Today I have to tell you a bit about another bunch of dear birds that have been my all year regulars since I moved to my house in Georgia.
I’m referring to the Northern Cardinals. They are so good looking birds, both, male and female. I’m so used to see them daily that sometimes is still dark outside at dawn and looking out the window to the deck and I can see one or two cardinals waiting for me to refill the feeders. Of course if they see me though the window somehow a bunch more will appear!
Here’s some more information about them for the readers that might be unfamiliar with these birds.
The Northern Cardinal (Cardinalis cardinalis) is a North American bird in the genus Cardinalis. It can be found in southern Canada, through the eastern United States from Maine to Texas and south through Mexico. It is found in woodlands, gardens, shrublands, and swamps.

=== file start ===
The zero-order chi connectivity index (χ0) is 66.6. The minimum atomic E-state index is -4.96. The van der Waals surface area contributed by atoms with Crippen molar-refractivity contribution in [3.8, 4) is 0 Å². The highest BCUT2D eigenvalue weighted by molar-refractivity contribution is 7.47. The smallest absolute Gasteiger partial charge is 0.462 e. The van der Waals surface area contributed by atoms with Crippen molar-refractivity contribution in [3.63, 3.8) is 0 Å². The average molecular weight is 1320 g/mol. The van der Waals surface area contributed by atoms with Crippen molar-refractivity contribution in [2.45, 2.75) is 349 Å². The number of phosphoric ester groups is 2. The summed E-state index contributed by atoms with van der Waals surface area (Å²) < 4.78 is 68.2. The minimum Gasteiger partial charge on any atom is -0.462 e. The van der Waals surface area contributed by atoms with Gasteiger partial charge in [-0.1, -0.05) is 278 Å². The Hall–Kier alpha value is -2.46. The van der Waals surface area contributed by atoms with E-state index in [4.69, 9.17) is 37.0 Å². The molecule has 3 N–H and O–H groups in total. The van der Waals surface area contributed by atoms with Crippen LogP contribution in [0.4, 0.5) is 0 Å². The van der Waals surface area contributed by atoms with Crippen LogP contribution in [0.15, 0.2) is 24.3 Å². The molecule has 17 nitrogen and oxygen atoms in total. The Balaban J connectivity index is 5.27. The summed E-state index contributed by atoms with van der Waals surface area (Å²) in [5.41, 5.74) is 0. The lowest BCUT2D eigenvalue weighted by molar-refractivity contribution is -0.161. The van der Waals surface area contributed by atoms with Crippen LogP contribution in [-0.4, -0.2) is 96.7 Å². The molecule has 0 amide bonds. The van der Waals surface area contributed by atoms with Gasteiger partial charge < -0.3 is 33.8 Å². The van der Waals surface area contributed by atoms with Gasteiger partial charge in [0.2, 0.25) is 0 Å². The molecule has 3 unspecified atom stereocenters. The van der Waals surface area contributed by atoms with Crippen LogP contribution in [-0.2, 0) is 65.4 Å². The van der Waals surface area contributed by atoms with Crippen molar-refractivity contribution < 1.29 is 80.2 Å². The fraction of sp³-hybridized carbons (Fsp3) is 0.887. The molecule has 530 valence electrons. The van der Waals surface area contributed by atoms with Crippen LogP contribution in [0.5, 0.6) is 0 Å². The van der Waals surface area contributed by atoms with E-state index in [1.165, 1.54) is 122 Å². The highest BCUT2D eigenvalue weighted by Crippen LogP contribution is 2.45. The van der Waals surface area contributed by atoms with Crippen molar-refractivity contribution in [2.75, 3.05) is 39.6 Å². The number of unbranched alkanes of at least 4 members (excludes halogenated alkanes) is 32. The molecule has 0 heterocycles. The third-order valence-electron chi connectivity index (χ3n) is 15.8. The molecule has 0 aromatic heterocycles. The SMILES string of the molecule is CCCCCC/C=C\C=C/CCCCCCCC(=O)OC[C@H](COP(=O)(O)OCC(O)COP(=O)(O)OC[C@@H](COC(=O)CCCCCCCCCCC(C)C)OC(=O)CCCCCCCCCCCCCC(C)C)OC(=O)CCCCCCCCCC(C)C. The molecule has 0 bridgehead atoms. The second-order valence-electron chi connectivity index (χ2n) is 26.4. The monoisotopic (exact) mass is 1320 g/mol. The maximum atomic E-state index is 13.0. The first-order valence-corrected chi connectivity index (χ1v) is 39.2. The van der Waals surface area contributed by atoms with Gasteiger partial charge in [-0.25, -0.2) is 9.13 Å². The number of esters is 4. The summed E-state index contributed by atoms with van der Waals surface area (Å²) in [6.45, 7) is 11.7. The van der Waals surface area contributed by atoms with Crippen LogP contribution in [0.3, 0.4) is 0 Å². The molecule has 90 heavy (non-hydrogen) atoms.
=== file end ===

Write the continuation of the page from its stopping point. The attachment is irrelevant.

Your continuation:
The northern cardinal is a mid-sized songbird with a body length of 8.3 in. It has a distinctive crest on the head and a mask on the face which is black in the male and gray in the female. The male is a vibrant red, while the female is a dull red-brown shade. The northern cardinal is mainly granivorous, but also feeds on insects and fruit. The male behaves territorially, marking out his territory with song. During courtship, the male feeds seed to the female beak-to-beak. A clutch of three to four eggs is laid, and two to four clutches are produced each year.
Text and photographs © HJ Ruiz – Avian101